Almost every day seems to bring more bad news about the Zika virus: babies born with malformed brains; adults suffering the progressive paralysis of Guillain-Barré syndrome; Americans diagnosed after traveling to the tropics; active transmission of the disease in U.S. territories. Several companies are working on a vaccine, but primarily because of regulatory requirements none is likely to become commercially available before the end of the decade.
Last month President Obama announced that he will ask Congress for $1.8 billion to fight the mosquito-borne disease. But the president seems unaware that the bumbling of his Food and Drug Administration is blocking progress on a vital tool to control the Aedes aegypti mosquitoes that carry and transmit Zika and the viruses that cause dengue fever, chikungunya and yellow fever.
Using genetic engineering techniques, the British company Oxitec (a subsidiary of American-owned Intrexon) has created male Aedes aegypti mosquitoes with a specific mutation that causes them to need a certain chemical (the antibiotic tetracycline) to survive. Without it, they die—and their offspring die before reaching maturity. Releasing the males over several months causes a marked reduction in the mosquito population. Because male mosquitoes don’t bite, they present no health risk, and, because their progeny die, no genetically engineered mosquitoes persist in the environment.
This approach has already been widely and successfully tested abroad. Brazil has approved it, and Oxitec is helping to control mosquitoes in the city of Piracicaba. But in the U.S. the FDA has been paralyzed, unwilling to permit even small-scale testing. How did the feds go wrong?
The first problem is that the FDA and the Agriculture Department are stepping on each other’s turf. The technique of using sterile insects to control pest populations was developed in the 1940s by the USDA’s E.F. Knipling. He used irradiated males to eradicate the New World screwworm, a nightmarish parasite that attacks livestock and humans, from the U.S. and much of North America.
The Oxitec mosquito should be regulated by the USDA’s Animal and Plant Health Inspection Service, which has the authority and expertise to oversee field trials and commercialization of genetically engineered insects. But for a combination of reasons—including budgetary concerns and antagonism to genetic engineering among some senior USDA officials—the department demurred. It ceded jurisdiction to the FDA, which is unqualified to review the mosquito and unwilling to move it along.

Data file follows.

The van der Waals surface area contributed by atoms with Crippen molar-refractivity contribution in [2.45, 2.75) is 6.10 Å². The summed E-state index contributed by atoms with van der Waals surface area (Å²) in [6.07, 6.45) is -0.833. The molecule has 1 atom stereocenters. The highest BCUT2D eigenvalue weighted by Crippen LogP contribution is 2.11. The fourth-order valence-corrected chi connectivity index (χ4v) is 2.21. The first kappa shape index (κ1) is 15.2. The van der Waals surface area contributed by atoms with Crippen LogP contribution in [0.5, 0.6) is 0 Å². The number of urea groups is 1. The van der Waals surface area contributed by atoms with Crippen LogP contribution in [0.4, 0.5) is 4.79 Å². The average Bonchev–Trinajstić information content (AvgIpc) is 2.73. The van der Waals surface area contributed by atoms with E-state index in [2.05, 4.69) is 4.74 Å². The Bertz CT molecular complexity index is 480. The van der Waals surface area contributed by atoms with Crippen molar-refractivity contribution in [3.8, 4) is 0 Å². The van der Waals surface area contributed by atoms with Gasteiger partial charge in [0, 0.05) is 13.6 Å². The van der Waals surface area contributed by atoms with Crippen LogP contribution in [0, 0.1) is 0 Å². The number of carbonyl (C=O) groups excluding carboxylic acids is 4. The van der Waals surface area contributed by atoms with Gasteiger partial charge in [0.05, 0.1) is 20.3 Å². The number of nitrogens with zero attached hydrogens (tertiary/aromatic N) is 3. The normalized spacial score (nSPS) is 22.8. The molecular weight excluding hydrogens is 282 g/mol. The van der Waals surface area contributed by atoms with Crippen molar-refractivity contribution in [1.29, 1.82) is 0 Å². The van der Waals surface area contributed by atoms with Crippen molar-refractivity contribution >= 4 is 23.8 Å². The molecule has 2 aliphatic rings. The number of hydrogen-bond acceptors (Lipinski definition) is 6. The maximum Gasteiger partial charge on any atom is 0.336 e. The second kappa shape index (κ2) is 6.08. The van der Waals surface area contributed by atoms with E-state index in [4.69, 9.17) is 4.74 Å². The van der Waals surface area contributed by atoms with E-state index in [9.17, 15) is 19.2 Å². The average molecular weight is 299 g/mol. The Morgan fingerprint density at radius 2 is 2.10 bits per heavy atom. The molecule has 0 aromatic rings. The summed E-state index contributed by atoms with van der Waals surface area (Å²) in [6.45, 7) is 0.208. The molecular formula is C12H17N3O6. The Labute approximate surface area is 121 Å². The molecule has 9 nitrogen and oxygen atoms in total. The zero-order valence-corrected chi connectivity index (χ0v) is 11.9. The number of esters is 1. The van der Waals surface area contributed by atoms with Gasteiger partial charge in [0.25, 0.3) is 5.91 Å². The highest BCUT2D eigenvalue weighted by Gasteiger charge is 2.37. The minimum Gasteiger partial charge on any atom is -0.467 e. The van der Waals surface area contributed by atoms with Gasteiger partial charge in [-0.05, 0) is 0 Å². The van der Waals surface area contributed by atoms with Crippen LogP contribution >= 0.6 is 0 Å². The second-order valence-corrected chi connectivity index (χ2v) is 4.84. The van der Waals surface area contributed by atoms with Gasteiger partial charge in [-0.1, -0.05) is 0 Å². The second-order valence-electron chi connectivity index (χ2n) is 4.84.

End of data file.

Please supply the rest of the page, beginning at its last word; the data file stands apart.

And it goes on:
The FDA regulates the genetic material introduced into the mosquito as a “new animal drug”—similar to the way it regulates flea medicines and analgesics for dogs and cats. This was an unwise policy decision, but that is a story for another day. According to statute, the genetic material must thus be shown to be safe and effective for the animal.
To approve the Oxitec insect, then, the FDA must employ logic that only a regulator could love: It must somehow conclude that the genetic material that causes a male mosquito to self-destruct after producing defective offspring is safe and effective for the mosquito. The FDA could find itself tied up in legal knots if its ultimate approval of the insect were to be challenged in court by environmentalists or anti-genetic-engineering activists.
Nevertheless, in 2011 the FDA, apparently whistling past the graveyard, accepted Oxitec’s application to perform a field trial in the Florida Keys. But the gears of government grind slowly, and the release of the first test mosquito is still nowhere in sight. Last May the FDA announced that a proposed environmental assessment of the trial would be issued. The draft assessment, finding “no significant impact,” was finally released last week. Now we must wait 30 days, at least, for public comment. Then the FDA will analyze the comments and decide whether to issue a final assessment or prepare a complete environmental-impact statement—which could take years.
For the USDA’s part, in 2011 its Office of Inspector General issued a report highly critical of the department’s oversight of research on genetically engineered animals and insects. It concluded that there had been no progress since 2007, when a new Animal Policy Branch was established in an effort to delineate regulatory authority for genetically engineered animals. The department responded to the report by committing to develop a regulatory framework by the end of 2011. We’re still waiting.
Had the Obama administration’s bureaucracy functioned appropriately, let alone efficiently, the president could now take credit for helping to pioneer a new technology to attack Zika-carrying mosquitoes. Instead the U.S. is falling behind, solely because of bureaucratic muddle.
With the Zika threat becoming more ominous, the president should take immediate action to unravel the regulatory tangle. The Agriculture Department should be directed to accept jurisdiction over the Oxitec field trial and subsequent tests of insect biocontrol agents (genetically engineered or not). We need to get the show on the road in the Florida Keys—and perhaps also in Puerto Rico, where Zika is spreading rapidly.
Mr. Cohrssen was formerly the associate director of President George H.W. Bush’s Council on Competitiveness. Dr. Miller, a physician, was the founding director of the Office of Biotechnology at the FDA and is now a fellow at Stanford University’s Hoover Institution.